Internal Audit: Myths, Facts and Reality

The Internal Audit (IA) function in many organisations has a mission to enhance and protect the control environment by providing risk-based and objective assurance, advice, and insight. IA assists the organisation to accomplish its objectives by bringing a systematic and disciplined approach to evaluate and improve the effectiveness of governance, risk management and controls.

However, like any other function, IA is not without its share of misconceptions and myths. Majority of people have a notion of internal Audit function that is contrary to its role and mandate. This article aims to shed some light on these predominant myths, separating them from the facts and ultimately revealing the true reality of internal audit.

Myth 1: Internal Audit is only about finding fault and nit-picking.

Fact: While identifying and reporting on deviations from policies and procedures is an important aspect of IA, its role extends far beyond merely pointing fingers. The primary focus of IA is to provide independent and objective assurance on the adequacy and effectiveness of risk management processes, internal controls, and corporate governance practices and not a ‘Corporate Police function’. This involves proactively assessing potential risks, evaluating the adequacy of existing controls, and recommending improvements to strengthen the overall control environment.

Myth 2: Internal Auditors are not business-minded and lack understanding of the organisation’s operations.

Fact: To effectively contribute to the bank’s success, IA is equipped with a deep understanding of the financial services industry and the specific complexities of banking operations. IA prioritises stakeholders’ engagements to ensures that our assessments and recommendations are practical and value-adding to drive business toward her goals. Professionalism is our watchword, and we are continuously learning to deliver quality service to business.

Myth 3: Internal Audit findings are always negative and lead to disciplinary action.

Fact: While IA reports may identify areas for improvement, they are not inherently negative. The goal is to constructively highlight potential weaknesses and opportunities for enhancement, not to punish individuals. In fact, many internal audit findings lead to positive changes, such as improved controls, streamlined processes, and enhanced risk management practices. Furthermore, many organisations promote a culture of open communication and encourages dialogue between internal audit and management to collaboratively address any identified issues.

Myth 4: Internal Audit is a barrier to business operations and slows down progress.

Fact: Contrary to this perception, IA collaborates with business by identifying inefficiencies and recommending process improvements. By proactively addressing potential risks and ensuring compliance with regulations, IA helps to mitigate disruptions and safeguard the organisation’s reputation. Furthermore, by providing constructive feedback and promoting a culture of risk awareness, IA fosters a more efficient and effective way of doing business.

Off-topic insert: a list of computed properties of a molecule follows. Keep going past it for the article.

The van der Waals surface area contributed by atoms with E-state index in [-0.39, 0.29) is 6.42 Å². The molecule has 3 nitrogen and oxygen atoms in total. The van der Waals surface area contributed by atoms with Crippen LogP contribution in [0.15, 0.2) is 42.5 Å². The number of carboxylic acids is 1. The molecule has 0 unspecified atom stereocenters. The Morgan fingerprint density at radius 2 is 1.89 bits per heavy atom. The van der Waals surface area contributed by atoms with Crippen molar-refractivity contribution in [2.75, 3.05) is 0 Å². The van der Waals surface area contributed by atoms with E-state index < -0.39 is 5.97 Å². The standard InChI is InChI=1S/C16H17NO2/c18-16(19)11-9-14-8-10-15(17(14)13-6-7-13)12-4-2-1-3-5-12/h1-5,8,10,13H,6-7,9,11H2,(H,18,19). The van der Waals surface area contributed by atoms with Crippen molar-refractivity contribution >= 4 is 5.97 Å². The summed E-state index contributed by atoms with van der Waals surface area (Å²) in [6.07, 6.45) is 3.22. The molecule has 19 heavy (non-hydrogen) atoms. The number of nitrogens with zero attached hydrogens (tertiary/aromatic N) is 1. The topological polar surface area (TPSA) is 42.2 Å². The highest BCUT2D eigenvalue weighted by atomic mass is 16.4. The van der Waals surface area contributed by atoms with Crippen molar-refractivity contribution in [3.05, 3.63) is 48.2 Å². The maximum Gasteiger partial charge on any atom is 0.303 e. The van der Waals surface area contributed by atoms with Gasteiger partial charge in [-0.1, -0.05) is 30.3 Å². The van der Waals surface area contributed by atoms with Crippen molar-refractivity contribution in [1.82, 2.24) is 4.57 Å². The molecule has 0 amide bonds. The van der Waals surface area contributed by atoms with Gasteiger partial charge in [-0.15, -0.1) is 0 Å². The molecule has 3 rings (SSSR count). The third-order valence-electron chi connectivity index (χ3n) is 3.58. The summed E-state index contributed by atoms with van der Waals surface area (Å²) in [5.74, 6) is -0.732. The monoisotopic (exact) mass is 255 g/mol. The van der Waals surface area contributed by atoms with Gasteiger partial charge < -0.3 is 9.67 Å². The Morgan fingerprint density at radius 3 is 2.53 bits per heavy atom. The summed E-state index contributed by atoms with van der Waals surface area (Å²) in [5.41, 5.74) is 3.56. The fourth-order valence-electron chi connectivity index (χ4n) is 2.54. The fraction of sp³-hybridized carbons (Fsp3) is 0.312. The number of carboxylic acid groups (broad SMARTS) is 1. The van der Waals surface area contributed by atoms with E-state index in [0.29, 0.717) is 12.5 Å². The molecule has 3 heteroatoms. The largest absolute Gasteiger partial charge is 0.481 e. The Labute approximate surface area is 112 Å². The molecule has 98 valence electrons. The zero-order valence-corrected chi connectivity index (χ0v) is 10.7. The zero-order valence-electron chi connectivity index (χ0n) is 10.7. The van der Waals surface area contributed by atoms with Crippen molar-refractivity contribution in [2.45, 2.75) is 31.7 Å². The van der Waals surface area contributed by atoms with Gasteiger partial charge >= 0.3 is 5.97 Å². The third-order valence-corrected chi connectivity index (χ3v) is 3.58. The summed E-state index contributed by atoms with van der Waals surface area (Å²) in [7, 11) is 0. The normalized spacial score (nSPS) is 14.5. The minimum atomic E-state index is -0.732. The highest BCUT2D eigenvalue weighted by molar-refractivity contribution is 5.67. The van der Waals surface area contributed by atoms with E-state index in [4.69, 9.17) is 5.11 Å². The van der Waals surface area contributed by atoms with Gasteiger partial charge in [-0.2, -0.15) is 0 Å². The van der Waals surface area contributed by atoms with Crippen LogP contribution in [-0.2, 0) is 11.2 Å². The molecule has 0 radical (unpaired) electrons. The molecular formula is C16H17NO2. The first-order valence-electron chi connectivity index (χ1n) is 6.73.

Myth 5: It’s best not to tell the auditors anything unless they specifically ask.

Fact: The purpose of internal auditing is to add value and improve an organization’s operations through providing independent and objective assurance on the effectiveness of risk management processes, internal controls, and corporate governance practices. Purposefully hiding information, whether by omission or commission, increases Professional Scepticism and defeats the purpose of Audit.

Reality: A Collaborative Pillar of Good Governance

The reality of Internal Audit function is that it serves as a crucial pillar of good governance, promoting transparency, accountability, and ethical conduct. It provides independent assurance to stakeholders, including regulators, shareholders, and customers, that the organisation is operating effectively and managing risks responsibly. Internal Audit is not a standalone function but rather an integral part of the organisation’s broader risk management framework, working in close collaboration with management and other departments to achieve the strategic objectives.

Looking Ahead: Continuous Improvement and Innovation

Many organisations recognize the evolving nature of the financial services industry and the ever-changing risk landscape. Consequently, the internal audit function continuously adapts and innovates to remain effective and relevant. This includes utilizing cutting-edge data analytics tools, embracing emerging technologies, and staying abreast of the latest internal audit methodologies and best practices. By proactively addressing challenges and capitalizing on opportunities, the Internal Audit function continues to play a vital role in safeguarding the organisation’s future and contributing to its long-term success.


Understanding the myths, facts, and reality of Internal Audit is crucial for appreciating its vital role within the organisation. It is not a function to be feared but rather embraced as a partner in progress. By dispelling misconceptions and promoting open communication, organisations today ensures that its Internal Audit function remains an effective and valuable asset in driving her strategic goals.


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